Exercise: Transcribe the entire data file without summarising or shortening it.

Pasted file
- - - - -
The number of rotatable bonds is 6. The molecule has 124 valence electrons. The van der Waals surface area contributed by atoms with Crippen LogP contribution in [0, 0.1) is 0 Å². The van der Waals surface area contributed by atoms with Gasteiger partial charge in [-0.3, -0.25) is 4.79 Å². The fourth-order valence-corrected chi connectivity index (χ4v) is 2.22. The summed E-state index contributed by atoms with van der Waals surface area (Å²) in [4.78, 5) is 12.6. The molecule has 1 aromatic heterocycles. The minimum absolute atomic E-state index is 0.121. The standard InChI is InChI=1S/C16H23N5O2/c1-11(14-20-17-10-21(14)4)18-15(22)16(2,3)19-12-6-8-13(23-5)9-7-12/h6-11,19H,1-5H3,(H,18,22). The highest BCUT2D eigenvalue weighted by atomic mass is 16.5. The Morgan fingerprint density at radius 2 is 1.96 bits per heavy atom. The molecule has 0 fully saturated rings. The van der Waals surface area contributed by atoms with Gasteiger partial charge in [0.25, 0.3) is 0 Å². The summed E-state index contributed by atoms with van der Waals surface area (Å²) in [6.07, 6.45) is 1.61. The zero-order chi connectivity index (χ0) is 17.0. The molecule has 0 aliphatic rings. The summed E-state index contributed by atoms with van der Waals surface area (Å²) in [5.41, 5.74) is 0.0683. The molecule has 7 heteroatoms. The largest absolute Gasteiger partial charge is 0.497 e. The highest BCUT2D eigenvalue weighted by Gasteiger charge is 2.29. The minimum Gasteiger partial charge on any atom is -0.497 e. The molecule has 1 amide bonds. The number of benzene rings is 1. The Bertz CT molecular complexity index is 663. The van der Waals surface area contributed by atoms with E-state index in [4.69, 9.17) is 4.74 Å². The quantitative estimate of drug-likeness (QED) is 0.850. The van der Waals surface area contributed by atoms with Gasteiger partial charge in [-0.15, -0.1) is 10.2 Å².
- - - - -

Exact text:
The number of rotatable bonds is 6. The molecule has 124 valence electrons. The van der Waals surface area contributed by atoms with Crippen LogP contribution in [0, 0.1) is 0 Å². The van der Waals surface area contributed by atoms with Gasteiger partial charge in [-0.3, -0.25) is 4.79 Å². The fourth-order valence-corrected chi connectivity index (χ4v) is 2.22. The summed E-state index contributed by atoms with van der Waals surface area (Å²) in [4.78, 5) is 12.6. The molecule has 1 aromatic heterocycles. The minimum absolute atomic E-state index is 0.121. The standard InChI is InChI=1S/C16H23N5O2/c1-11(14-20-17-10-21(14)4)18-15(22)16(2,3)19-12-6-8-13(23-5)9-7-12/h6-11,19H,1-5H3,(H,18,22). The highest BCUT2D eigenvalue weighted by atomic mass is 16.5. The Morgan fingerprint density at radius 2 is 1.96 bits per heavy atom. The molecule has 0 fully saturated rings. The van der Waals surface area contributed by atoms with Gasteiger partial charge in [0.25, 0.3) is 0 Å². The summed E-state index contributed by atoms with van der Waals surface area (Å²) in [6.07, 6.45) is 1.61. The zero-order chi connectivity index (χ0) is 17.0. The molecule has 0 aliphatic rings. The summed E-state index contributed by atoms with van der Waals surface area (Å²) in [5.41, 5.74) is 0.0683. The molecule has 7 heteroatoms. The largest absolute Gasteiger partial charge is 0.497 e. The highest BCUT2D eigenvalue weighted by Gasteiger charge is 2.29. The minimum Gasteiger partial charge on any atom is -0.497 e. The molecule has 1 amide bonds. The number of benzene rings is 1. The Bertz CT molecular complexity index is 663. The van der Waals surface area contributed by atoms with E-state index in [4.69, 9.17) is 4.74 Å². The quantitative estimate of drug-likeness (QED) is 0.850. The van der Waals surface area contributed by atoms with Gasteiger partial charge in [-0.15, -0.1) is 10.2 Å².